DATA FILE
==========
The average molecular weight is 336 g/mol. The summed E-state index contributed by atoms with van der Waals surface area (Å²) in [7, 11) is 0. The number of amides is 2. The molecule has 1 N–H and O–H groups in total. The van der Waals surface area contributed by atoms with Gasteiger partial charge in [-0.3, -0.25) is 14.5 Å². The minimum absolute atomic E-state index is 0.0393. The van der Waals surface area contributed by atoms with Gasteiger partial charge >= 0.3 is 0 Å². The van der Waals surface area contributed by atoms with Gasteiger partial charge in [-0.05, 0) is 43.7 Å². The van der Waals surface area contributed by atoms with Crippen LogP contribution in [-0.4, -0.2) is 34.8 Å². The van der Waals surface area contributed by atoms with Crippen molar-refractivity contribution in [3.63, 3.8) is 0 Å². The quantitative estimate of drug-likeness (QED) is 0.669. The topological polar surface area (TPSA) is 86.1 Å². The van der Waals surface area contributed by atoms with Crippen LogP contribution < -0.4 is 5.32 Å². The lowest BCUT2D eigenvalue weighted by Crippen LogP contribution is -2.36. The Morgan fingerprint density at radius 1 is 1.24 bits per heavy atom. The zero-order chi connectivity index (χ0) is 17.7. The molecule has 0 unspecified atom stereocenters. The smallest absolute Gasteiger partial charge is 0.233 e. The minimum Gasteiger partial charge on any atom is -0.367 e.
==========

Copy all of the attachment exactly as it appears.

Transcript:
The average molecular weight is 336 g/mol. The summed E-state index contributed by atoms with van der Waals surface area (Å²) in [7, 11) is 0. The number of amides is 2. The molecule has 1 N–H and O–H groups in total. The van der Waals surface area contributed by atoms with Gasteiger partial charge in [-0.3, -0.25) is 14.5 Å². The minimum absolute atomic E-state index is 0.0393. The van der Waals surface area contributed by atoms with Gasteiger partial charge >= 0.3 is 0 Å². The van der Waals surface area contributed by atoms with Gasteiger partial charge in [-0.05, 0) is 43.7 Å². The van der Waals surface area contributed by atoms with Crippen LogP contribution in [-0.4, -0.2) is 34.8 Å². The van der Waals surface area contributed by atoms with Crippen molar-refractivity contribution in [3.63, 3.8) is 0 Å². The quantitative estimate of drug-likeness (QED) is 0.669. The topological polar surface area (TPSA) is 86.1 Å². The van der Waals surface area contributed by atoms with Crippen LogP contribution < -0.4 is 5.32 Å². The lowest BCUT2D eigenvalue weighted by Crippen LogP contribution is -2.36. The Morgan fingerprint density at radius 1 is 1.24 bits per heavy atom. The zero-order chi connectivity index (χ0) is 17.7. The molecule has 0 unspecified atom stereocenters. The smallest absolute Gasteiger partial charge is 0.233 e. The minimum Gasteiger partial charge on any atom is -0.367 e.